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Geology of Black Butte, Los Angeles County, California. Geology of the Puente Hills

Citation

Cleveland, William Roy (1940) Geology of Black Butte, Los Angeles County, California. Geology of the Puente Hills. Bachelor's thesis, California Institute of Technology. http://resolver.caltech.edu/CaltechTHESIS:12212009-142344833

Abstract

Geology of Black Butte, Los Angeles County, California

The area studied lies directly on the First Standard Parallel North of the San Bernardino Base and Meridian in the Black Butte Quadrangle, Los Angeles County, California. Black Butte is about 125 miles by auto northeast of Los Angeles. The size of the area is about 1 square mile, with a relief of approximately 600 feet. No part of the area has been put under culture. The field work was conducted by topographic location and with Brunton compasses insofar as was practicable. Five days were spent in the field. The work was undertaken to give the author experience in igneous geology.

Geology of the Puente Hills

The area described in this report, is that part of the Puente Hills, California, lying to the north and west of the Turnbull Canyon road, and is the extreme western end of this range of hills. The area is most readily reached by the Turnbull Canyon road from the town of Whittier, which lies about two miles to the southwest. Whittier is some thirteen miles east of Los Angeles. The area in question lies on the common corner of the El Monte, Puente, Whittier, and La Habra quadrangles, and has an area of about four square miles. A small portion (perhaps five percent) is under cultivation with citrus and avocado orchards. Approximately ninety percent of the total area is grazing land for sheep, horses, and dairy cattle. The remaining five percent is covered with sage and other brush. The relief is about 1200 feet, the elevations ranging from 250 to 1400 feet. The drainage in this particular portion of the Puente Hills is east and west, since a long ridge trends almost due north across the area. The topography appears to be in early maturity. Outcrops are fairly abundant, but in many cases do not lend themselves readily to giving a dip and strike. The field work was done with a topographic map by the U.S.G.S., and a Brunton compass. Fifteen days were spent in the field.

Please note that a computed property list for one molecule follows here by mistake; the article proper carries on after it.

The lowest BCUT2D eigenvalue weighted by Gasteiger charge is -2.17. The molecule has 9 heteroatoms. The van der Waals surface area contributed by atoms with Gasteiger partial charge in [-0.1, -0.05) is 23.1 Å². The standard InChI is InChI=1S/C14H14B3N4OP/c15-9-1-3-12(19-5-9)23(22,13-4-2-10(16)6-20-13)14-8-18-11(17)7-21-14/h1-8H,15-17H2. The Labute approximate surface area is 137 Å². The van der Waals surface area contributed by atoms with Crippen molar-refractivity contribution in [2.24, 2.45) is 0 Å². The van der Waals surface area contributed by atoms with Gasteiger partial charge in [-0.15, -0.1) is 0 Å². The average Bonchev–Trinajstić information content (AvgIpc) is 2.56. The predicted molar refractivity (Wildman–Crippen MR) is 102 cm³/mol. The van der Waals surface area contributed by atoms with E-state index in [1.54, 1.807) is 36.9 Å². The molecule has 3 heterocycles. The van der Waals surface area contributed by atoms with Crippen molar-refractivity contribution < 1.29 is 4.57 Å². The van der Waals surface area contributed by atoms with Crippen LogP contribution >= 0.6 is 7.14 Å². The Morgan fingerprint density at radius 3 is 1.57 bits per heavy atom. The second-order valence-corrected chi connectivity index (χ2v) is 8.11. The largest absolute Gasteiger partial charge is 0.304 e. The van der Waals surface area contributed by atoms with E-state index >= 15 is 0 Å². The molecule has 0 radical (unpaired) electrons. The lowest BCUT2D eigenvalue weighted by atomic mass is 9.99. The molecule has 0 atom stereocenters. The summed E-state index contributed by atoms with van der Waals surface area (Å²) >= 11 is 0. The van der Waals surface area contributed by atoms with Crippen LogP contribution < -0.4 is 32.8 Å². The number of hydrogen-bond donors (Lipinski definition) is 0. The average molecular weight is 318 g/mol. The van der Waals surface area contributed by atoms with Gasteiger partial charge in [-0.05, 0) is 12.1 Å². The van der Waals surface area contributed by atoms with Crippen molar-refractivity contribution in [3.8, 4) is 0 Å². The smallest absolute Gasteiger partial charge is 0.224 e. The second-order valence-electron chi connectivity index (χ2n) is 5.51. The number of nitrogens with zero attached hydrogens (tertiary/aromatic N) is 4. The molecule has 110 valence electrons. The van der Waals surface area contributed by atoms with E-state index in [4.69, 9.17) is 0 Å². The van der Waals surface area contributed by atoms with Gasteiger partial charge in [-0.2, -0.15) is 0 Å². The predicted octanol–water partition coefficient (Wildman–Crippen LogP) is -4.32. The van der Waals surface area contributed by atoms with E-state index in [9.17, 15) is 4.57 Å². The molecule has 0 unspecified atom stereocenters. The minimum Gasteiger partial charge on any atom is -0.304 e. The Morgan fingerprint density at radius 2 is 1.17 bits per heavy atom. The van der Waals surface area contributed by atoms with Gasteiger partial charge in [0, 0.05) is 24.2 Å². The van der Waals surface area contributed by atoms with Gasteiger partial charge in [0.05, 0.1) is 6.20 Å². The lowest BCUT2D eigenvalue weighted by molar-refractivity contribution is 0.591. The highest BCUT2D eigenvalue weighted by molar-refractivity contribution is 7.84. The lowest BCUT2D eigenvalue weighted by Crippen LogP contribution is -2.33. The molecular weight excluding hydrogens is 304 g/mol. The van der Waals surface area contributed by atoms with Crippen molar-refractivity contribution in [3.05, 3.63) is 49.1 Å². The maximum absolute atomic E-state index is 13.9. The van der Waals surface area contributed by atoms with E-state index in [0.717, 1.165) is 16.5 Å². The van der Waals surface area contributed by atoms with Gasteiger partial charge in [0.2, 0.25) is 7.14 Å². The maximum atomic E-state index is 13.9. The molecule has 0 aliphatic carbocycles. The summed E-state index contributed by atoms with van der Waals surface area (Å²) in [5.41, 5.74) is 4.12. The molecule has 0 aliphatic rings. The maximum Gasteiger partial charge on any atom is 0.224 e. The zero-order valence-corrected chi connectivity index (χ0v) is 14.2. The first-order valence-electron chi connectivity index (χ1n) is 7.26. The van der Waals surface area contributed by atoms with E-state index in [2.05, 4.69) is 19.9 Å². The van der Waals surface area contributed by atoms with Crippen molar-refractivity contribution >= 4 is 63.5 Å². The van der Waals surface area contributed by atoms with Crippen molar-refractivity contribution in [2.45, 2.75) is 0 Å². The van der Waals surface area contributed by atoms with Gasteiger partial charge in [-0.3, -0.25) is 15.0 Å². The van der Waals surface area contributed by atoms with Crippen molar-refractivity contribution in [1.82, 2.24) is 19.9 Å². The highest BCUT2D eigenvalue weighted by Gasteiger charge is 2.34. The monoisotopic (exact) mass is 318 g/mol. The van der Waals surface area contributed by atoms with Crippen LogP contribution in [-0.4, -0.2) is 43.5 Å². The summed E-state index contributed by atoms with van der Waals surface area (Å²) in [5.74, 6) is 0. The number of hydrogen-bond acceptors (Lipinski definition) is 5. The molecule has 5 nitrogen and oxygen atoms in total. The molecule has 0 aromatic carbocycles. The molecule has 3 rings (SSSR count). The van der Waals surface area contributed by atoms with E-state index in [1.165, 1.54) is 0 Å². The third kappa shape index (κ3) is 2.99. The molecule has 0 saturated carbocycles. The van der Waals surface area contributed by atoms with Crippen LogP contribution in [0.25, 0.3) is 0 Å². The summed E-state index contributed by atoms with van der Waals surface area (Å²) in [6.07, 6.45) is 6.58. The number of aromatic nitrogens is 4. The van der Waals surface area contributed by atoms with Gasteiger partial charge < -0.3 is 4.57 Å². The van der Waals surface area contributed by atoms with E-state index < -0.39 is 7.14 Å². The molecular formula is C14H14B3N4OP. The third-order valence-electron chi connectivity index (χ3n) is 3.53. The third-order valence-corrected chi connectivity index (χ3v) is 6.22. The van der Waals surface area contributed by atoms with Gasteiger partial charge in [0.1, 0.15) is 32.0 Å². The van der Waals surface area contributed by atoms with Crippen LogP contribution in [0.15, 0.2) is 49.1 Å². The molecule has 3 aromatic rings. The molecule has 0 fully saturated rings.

Item Type:Thesis (Bachelor's thesis)
Subject Keywords:Geology
Degree Grantor:California Institute of Technology
Division:Geological and Planetary Sciences
Major Option:Geology
Thesis Availability:Public (worldwide access)
Research Advisor(s):
  • Unknown, Unknown
Thesis Committee:
  • Unknown, Unknown
Defense Date:1 May 1940
Record Number:CaltechTHESIS:12212009-142344833
Persistent URL:http://resolver.caltech.edu/CaltechTHESIS:12212009-142344833
Default Usage Policy:No commercial reproduction, distribution, display or performance rights in this work are provided.
ID Code:5468
Collection:CaltechTHESIS
Deposited By: Tony Diaz
Deposited On:13 Jan 2010 23:00
Last Modified:19 Oct 2017 15:55

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